Why Boys Need Rough-and-Tumble Play
The Benefits of Father-Son Roughhousing
Given the research evidence cited by Biddulph and Keenan, as well as Uba’s observations, it’s no wonder that recent studies show three- and four-year olds whose fathers play in a rough-and-tumble way with them (and provide firm discipline) are rated as more popular and less aggressive than their peers. These findings were related by Michael Durham in a March 2003 article in the London Times provocatively titled “Fighting Fathers Breed a Better Adjusted Child, Say Psychologists.”
It is important to note that Durham isn’t saying that all dads need to do to ensure well-adjusted kids is wrestle with them in the living room every so often. Rather, the research conclusions suggest that an effective fathering relationship with young children includes boisterous play.
Boys benefit from such play in several ways. First, Biddulph and Uba both point to the fact that it gives young boys a socially acceptable form of physical touch and closeness. Also, according to Biddulph, play fighting provides dads with a powerful way of teaching their sons the physical self-control they’ll need later as boyfriends, partners, and fathers themselves. Fathers can find the balance between their young sons enjoying themselves and getting frustrated or hurt by using rules for their sons (no punching, kicking, etc.) and by asking how they’re doing as their play-fighting progresses. By doing so, they model to their kids the fact that concern for others’ feelings can be maintained during physically engaging play.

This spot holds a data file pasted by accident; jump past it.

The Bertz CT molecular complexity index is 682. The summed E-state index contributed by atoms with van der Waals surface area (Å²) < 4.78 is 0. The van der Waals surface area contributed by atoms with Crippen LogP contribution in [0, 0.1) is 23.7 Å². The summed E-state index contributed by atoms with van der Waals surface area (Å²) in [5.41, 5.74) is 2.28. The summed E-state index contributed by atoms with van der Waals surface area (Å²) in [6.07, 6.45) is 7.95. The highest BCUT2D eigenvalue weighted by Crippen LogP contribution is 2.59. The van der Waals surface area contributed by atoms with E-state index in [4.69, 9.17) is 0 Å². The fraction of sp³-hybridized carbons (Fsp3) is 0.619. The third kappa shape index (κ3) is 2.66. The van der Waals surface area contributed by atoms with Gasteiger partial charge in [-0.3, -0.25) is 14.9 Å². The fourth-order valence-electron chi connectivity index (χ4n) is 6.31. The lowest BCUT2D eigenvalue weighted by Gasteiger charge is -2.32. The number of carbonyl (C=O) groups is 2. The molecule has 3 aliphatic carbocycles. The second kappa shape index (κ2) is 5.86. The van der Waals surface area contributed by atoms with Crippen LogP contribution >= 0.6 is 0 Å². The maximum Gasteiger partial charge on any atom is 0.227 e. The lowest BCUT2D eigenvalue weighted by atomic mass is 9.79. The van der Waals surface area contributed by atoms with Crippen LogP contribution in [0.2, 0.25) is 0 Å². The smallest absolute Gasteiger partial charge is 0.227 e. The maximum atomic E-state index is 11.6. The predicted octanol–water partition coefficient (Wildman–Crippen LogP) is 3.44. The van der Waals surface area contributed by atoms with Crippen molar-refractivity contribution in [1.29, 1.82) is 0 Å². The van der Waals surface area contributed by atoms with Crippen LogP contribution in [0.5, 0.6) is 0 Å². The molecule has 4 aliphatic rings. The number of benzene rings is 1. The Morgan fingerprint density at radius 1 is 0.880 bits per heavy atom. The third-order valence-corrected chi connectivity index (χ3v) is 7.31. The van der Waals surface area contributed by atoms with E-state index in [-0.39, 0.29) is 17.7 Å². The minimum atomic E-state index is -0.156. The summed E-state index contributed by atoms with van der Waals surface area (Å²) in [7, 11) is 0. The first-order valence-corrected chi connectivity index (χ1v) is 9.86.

Some outbursts of seething and tears are inevitable in daddy-son wrestling matches, and it’s important for fathers to remember that their sons aren’t learning aggressive behavior from them (unless they are, in fact, playing too rough); rather, they’re learning how to express their natural tendency toward aggression in socially acceptable ways. Boys like Aiden need parents to teach them through experience how aggression differs from enjoyable physical play. However, if Aiden’s parents respond to his sippy-cup strong-arm tactics by preventing him from roughhousing altogether, they may paradoxically increase his risk for later, more serious aggressive behavior by delaying his grasp of this critical difference.
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